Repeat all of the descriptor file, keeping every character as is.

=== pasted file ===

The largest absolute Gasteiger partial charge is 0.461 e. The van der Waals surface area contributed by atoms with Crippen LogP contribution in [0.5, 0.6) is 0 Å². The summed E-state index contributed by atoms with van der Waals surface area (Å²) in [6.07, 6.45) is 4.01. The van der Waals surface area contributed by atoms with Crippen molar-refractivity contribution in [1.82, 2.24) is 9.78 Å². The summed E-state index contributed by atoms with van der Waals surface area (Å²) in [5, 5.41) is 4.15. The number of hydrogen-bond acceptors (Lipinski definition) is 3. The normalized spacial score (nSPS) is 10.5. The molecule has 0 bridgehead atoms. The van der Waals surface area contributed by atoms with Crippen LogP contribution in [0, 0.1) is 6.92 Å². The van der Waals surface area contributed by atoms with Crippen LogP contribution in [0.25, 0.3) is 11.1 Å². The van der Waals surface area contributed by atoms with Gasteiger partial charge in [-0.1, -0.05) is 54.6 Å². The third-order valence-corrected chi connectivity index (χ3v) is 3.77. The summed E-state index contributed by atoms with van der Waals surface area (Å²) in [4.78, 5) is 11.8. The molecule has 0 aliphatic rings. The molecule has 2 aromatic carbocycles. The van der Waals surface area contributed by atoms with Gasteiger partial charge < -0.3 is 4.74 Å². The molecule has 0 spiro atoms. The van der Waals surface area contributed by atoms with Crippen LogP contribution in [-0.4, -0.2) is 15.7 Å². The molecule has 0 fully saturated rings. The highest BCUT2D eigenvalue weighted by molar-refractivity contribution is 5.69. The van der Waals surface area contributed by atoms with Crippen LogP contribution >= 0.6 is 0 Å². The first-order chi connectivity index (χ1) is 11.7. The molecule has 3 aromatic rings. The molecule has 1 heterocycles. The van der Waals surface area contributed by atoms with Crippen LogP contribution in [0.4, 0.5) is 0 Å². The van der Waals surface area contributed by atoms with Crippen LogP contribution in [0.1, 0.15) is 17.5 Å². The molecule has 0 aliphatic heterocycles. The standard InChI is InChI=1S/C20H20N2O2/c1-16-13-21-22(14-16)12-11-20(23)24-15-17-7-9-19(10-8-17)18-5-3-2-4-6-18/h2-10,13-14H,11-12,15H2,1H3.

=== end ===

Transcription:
The largest absolute Gasteiger partial charge is 0.461 e. The van der Waals surface area contributed by atoms with Crippen LogP contribution in [0.5, 0.6) is 0 Å². The summed E-state index contributed by atoms with van der Waals surface area (Å²) in [6.07, 6.45) is 4.01. The van der Waals surface area contributed by atoms with Crippen molar-refractivity contribution in [1.82, 2.24) is 9.78 Å². The summed E-state index contributed by atoms with van der Waals surface area (Å²) in [5, 5.41) is 4.15. The number of hydrogen-bond acceptors (Lipinski definition) is 3. The normalized spacial score (nSPS) is 10.5. The molecule has 0 bridgehead atoms. The van der Waals surface area contributed by atoms with Crippen LogP contribution in [0, 0.1) is 6.92 Å². The van der Waals surface area contributed by atoms with Crippen LogP contribution in [0.25, 0.3) is 11.1 Å². The van der Waals surface area contributed by atoms with Gasteiger partial charge in [-0.1, -0.05) is 54.6 Å². The third-order valence-corrected chi connectivity index (χ3v) is 3.77. The summed E-state index contributed by atoms with van der Waals surface area (Å²) in [4.78, 5) is 11.8. The molecule has 0 aliphatic rings. The molecule has 2 aromatic carbocycles. The van der Waals surface area contributed by atoms with Gasteiger partial charge < -0.3 is 4.74 Å². The molecule has 0 spiro atoms. The van der Waals surface area contributed by atoms with Crippen LogP contribution in [-0.4, -0.2) is 15.7 Å². The molecule has 0 fully saturated rings. The highest BCUT2D eigenvalue weighted by molar-refractivity contribution is 5.69. The van der Waals surface area contributed by atoms with Crippen LogP contribution >= 0.6 is 0 Å². The first-order chi connectivity index (χ1) is 11.7. The molecule has 3 aromatic rings. The molecule has 1 heterocycles. The van der Waals surface area contributed by atoms with Crippen LogP contribution in [0.4, 0.5) is 0 Å². The van der Waals surface area contributed by atoms with Crippen LogP contribution in [0.1, 0.15) is 17.5 Å². The molecule has 0 aliphatic heterocycles. The standard InChI is InChI=1S/C20H20N2O2/c1-16-13-21-22(14-16)12-11-20(23)24-15-17-7-9-19(10-8-17)18-5-3-2-4-6-18/h2-10,13-14H,11-12,15H2,1H3.